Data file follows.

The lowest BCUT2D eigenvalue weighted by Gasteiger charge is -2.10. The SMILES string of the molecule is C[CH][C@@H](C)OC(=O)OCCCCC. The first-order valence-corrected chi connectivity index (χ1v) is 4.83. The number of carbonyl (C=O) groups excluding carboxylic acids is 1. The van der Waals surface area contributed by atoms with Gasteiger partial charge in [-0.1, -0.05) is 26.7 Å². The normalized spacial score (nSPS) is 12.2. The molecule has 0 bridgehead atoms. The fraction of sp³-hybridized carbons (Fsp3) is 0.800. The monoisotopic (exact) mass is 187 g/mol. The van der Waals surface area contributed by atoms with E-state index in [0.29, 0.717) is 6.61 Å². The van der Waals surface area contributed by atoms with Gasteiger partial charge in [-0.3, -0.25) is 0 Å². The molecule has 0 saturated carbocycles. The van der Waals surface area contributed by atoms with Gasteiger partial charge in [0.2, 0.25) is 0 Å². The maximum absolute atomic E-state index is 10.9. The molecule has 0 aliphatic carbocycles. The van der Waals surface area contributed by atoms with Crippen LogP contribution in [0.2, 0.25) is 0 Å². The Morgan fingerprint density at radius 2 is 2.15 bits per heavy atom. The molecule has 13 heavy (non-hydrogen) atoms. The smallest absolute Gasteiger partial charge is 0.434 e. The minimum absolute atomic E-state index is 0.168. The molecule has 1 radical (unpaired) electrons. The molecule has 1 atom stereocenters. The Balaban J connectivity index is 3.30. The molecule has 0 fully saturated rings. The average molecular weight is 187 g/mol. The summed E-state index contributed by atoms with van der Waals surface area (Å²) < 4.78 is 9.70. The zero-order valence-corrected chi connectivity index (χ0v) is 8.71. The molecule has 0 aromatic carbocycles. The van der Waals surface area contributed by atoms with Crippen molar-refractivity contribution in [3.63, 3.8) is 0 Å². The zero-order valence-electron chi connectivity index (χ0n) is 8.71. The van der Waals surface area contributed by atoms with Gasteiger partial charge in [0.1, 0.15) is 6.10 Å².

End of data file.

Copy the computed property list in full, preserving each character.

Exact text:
The lowest BCUT2D eigenvalue weighted by Gasteiger charge is -2.10. The SMILES string of the molecule is C[CH][C@@H](C)OC(=O)OCCCCC. The first-order valence-corrected chi connectivity index (χ1v) is 4.83. The number of carbonyl (C=O) groups excluding carboxylic acids is 1. The van der Waals surface area contributed by atoms with Gasteiger partial charge in [-0.1, -0.05) is 26.7 Å². The normalized spacial score (nSPS) is 12.2. The molecule has 0 bridgehead atoms. The fraction of sp³-hybridized carbons (Fsp3) is 0.800. The monoisotopic (exact) mass is 187 g/mol. The van der Waals surface area contributed by atoms with E-state index in [0.29, 0.717) is 6.61 Å². The van der Waals surface area contributed by atoms with Gasteiger partial charge in [-0.3, -0.25) is 0 Å². The molecule has 0 saturated carbocycles. The van der Waals surface area contributed by atoms with Gasteiger partial charge in [0.2, 0.25) is 0 Å². The maximum absolute atomic E-state index is 10.9. The molecule has 0 aliphatic carbocycles. The van der Waals surface area contributed by atoms with Crippen LogP contribution in [0.2, 0.25) is 0 Å². The Morgan fingerprint density at radius 2 is 2.15 bits per heavy atom. The molecule has 13 heavy (non-hydrogen) atoms. The smallest absolute Gasteiger partial charge is 0.434 e. The minimum absolute atomic E-state index is 0.168. The molecule has 1 radical (unpaired) electrons. The molecule has 1 atom stereocenters. The Balaban J connectivity index is 3.30. The molecule has 0 fully saturated rings. The average molecular weight is 187 g/mol. The summed E-state index contributed by atoms with van der Waals surface area (Å²) < 4.78 is 9.70. The zero-order valence-corrected chi connectivity index (χ0v) is 8.71. The molecule has 0 aromatic carbocycles. The van der Waals surface area contributed by atoms with Crippen molar-refractivity contribution in [3.63, 3.8) is 0 Å². The zero-order valence-electron chi connectivity index (χ0n) is 8.71. The van der Waals surface area contributed by atoms with Gasteiger partial charge in [0.1, 0.15) is 6.10 Å².